I spent quite a bit of time trying to find foam, worrying about things like flotation factor, flammability, resistance to chemicals, and the ability to not absorb water. I finally settled on cross linked polyethylene foam. I acquired a 1 inch thick sheet of this and it was cut into appropriate size pieces and glued into place using a high temperature contact adhesive. This contact adhesive was chosen  because I hoped it would hold up over a long period of time. It was designed for gluing up headliners in automobiles, so I reasoned that if it could hold up under that harsh environment, then it should do well in the use I had intended for it.

Next, the inner compartment walls were epoxied into position. Like nearly everything I've worked on in this project, they needed further tweaking to get them to fit right.  But eventually the parts were installed.

Then this compartment was pre-painted, leaving bare the areas near where the anchor well floor would be glued.

The bulkhead was next. This too required further tweaking to get it to fit. It's always amazing to me that parts can be made to fit, but when they are finally assembled, further work is needed to get them to fit right. It was pretty cool to finally see his bulkhead permanently installed. I first envisioned this particular piece over 4 years ago, so it was a long time coming.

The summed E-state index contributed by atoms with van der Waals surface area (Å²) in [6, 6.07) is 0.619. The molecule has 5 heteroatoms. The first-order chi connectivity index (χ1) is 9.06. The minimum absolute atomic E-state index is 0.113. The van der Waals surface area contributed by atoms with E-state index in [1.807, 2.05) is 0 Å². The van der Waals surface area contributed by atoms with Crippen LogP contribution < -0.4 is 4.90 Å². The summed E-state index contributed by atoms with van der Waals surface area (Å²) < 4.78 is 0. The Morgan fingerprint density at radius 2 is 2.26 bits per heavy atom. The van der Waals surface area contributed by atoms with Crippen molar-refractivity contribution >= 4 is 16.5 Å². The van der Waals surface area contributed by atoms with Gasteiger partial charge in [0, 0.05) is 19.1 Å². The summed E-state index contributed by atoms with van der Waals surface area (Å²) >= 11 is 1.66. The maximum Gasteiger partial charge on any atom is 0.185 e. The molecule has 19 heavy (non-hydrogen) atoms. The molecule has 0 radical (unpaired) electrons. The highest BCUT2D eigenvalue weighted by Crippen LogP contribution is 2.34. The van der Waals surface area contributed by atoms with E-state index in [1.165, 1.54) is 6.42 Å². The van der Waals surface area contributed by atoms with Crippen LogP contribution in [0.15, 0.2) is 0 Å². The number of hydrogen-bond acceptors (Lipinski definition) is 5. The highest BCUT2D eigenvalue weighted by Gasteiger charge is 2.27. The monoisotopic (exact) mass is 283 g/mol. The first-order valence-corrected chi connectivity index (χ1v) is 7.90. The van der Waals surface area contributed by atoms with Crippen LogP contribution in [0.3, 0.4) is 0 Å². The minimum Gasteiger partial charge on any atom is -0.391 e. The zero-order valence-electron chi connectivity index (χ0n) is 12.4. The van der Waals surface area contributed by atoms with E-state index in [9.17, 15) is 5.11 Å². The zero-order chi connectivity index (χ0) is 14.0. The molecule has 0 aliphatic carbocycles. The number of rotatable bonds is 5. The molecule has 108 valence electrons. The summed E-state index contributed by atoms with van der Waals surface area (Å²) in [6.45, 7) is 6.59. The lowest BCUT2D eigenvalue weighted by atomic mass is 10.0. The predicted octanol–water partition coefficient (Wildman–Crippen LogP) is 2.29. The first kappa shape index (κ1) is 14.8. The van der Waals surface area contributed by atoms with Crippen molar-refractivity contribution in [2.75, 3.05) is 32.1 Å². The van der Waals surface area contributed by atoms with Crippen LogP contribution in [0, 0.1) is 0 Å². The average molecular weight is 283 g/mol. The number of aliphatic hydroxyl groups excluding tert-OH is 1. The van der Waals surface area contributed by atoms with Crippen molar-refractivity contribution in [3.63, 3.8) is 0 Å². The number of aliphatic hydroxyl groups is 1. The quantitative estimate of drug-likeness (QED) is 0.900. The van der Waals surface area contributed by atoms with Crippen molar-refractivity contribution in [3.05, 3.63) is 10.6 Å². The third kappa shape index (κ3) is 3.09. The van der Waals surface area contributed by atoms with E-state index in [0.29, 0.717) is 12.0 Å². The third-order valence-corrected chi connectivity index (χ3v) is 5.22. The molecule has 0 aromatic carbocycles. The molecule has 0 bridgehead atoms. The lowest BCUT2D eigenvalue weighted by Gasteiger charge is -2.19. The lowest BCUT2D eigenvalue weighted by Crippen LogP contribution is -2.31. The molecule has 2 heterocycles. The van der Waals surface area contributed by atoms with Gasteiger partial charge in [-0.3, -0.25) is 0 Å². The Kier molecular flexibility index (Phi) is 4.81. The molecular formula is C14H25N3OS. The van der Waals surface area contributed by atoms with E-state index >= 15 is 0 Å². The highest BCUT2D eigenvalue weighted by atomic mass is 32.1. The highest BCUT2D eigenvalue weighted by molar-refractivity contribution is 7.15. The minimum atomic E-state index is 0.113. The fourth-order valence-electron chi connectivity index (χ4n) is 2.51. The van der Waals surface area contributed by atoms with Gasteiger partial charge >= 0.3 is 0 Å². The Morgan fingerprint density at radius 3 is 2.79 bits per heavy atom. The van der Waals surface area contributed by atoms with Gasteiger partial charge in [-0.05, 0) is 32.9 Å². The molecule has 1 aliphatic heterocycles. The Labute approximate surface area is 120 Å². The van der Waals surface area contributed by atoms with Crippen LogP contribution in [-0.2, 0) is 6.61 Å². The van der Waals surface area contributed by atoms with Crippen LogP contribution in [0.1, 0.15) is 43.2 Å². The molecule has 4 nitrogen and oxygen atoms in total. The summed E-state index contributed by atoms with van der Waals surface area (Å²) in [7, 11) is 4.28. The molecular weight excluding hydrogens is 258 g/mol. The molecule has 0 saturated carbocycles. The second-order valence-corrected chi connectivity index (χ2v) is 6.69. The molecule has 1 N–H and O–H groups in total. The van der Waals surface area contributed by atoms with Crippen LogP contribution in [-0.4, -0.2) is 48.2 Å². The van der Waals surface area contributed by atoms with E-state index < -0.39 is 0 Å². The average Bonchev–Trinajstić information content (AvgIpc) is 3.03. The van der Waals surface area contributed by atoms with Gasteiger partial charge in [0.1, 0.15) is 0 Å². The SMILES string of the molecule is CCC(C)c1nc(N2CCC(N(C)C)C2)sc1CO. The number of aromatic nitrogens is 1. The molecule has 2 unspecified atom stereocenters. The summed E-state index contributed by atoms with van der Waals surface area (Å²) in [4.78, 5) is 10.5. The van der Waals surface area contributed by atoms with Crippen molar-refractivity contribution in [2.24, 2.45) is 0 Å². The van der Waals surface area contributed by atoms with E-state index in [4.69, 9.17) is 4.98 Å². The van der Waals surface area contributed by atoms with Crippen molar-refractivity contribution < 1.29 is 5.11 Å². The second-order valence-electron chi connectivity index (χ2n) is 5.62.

Finally, the anchor well floor was installed. One last item was to install the compartment LED light strip as I knew this would be more difficult after the floor was installed.

In the last set of photos, you can see the interior areas that still needed touch up paint. With the anchor well floor in place, access to this compartment was now restricted to the hatch opening, I can tell you that the combination of a small opening at a low height and the awkwardness of working in the bow compartment made it very difficult to get in there and touch up the paint. But eventually it was done. Then I could finally install the vents.